Philadelphia To Prohibit Employer Questions About an Applicant’s Wage HistoryOrig. published Dec. 8, 2016; Updated April 16, 2017 – Alerts Labor & Employment Alert
UPDATED 4/16/17 (Orig. published Dec. 8, 2016)
Philadelphia will become the first city to ban employers from asking about the wage history of job applicants, an action with a goal of advancing wage equity.
The Philadelphia Fair Practices Ordinance is being amended to make it an unlawful employment practice for an employer or employment agency to inquire about a prospective employee’s wage history, to require disclosure of wage history, or to condition employment or consideration for an interview on the disclosure of an applicant’s wage history. In addition, the law prohibits retaliation against a prospective employee for failing to comply with any wage history inquiry or otherwise asserting her or his rights under the new law.
The law also prohibits reliance on wage history in determining the wages to be paid or offered to a prospective employee unless the applicant “knowingly and willingly disclosed his or her wage history.” The only exception is where another law “specifically authorizes the disclosure or verification of wage history for employment purposes.”
Unless blocked by a court, the law will become effective on May 23, 2017 (120 days after it was signed by Mayor Jim Kenney). The Chamber of Commerce for Greater Philadelphia and Comcast Corporation had urged the Mayor to veto the law on the grounds that it violates free speech protections and is otherwise unlawful.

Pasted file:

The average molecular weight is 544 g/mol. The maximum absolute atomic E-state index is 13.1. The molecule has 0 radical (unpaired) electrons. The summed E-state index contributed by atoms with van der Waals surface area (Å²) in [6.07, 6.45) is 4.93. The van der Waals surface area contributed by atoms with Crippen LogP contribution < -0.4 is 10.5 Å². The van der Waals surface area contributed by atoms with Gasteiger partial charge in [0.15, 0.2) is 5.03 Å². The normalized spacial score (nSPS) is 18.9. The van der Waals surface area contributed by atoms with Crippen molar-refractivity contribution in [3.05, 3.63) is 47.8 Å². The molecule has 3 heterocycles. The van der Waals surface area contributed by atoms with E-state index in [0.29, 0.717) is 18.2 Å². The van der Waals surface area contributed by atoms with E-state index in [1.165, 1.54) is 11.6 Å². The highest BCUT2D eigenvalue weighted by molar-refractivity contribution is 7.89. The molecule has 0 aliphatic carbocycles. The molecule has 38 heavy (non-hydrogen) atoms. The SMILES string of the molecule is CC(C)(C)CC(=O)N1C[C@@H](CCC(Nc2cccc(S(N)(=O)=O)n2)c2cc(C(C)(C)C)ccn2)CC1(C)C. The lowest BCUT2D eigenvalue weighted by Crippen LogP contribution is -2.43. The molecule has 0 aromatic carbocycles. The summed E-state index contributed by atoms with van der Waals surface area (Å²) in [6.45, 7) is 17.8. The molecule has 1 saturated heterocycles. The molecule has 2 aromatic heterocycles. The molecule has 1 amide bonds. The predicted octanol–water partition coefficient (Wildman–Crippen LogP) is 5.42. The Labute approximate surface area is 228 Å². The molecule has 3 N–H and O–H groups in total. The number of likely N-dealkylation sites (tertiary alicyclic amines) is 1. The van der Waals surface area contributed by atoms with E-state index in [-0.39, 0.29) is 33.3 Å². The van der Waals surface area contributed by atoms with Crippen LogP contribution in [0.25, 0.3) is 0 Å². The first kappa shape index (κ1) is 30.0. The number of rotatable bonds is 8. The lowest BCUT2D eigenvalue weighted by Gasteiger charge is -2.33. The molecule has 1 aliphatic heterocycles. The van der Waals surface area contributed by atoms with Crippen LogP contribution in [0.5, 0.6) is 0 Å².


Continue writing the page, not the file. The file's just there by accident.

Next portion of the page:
UPDATE: The Chamber filed suit on April 6 in federal court seeking to block the law from going into effect.
The law will be enforced by the Philadelphia Commission on Human Relations which is authorized to seek substantial fines and criminal penalties. In addition, an aggrieved person can file a private suit seeking compensatory damages, punitive damages, counsel fees, court costs and other equitable relief.
Once the law becomes effective, the Commission should be amending its poster listing unlawful employment practices which employers are required to post and exhibit prominently “in any place of business where employment is carried on.”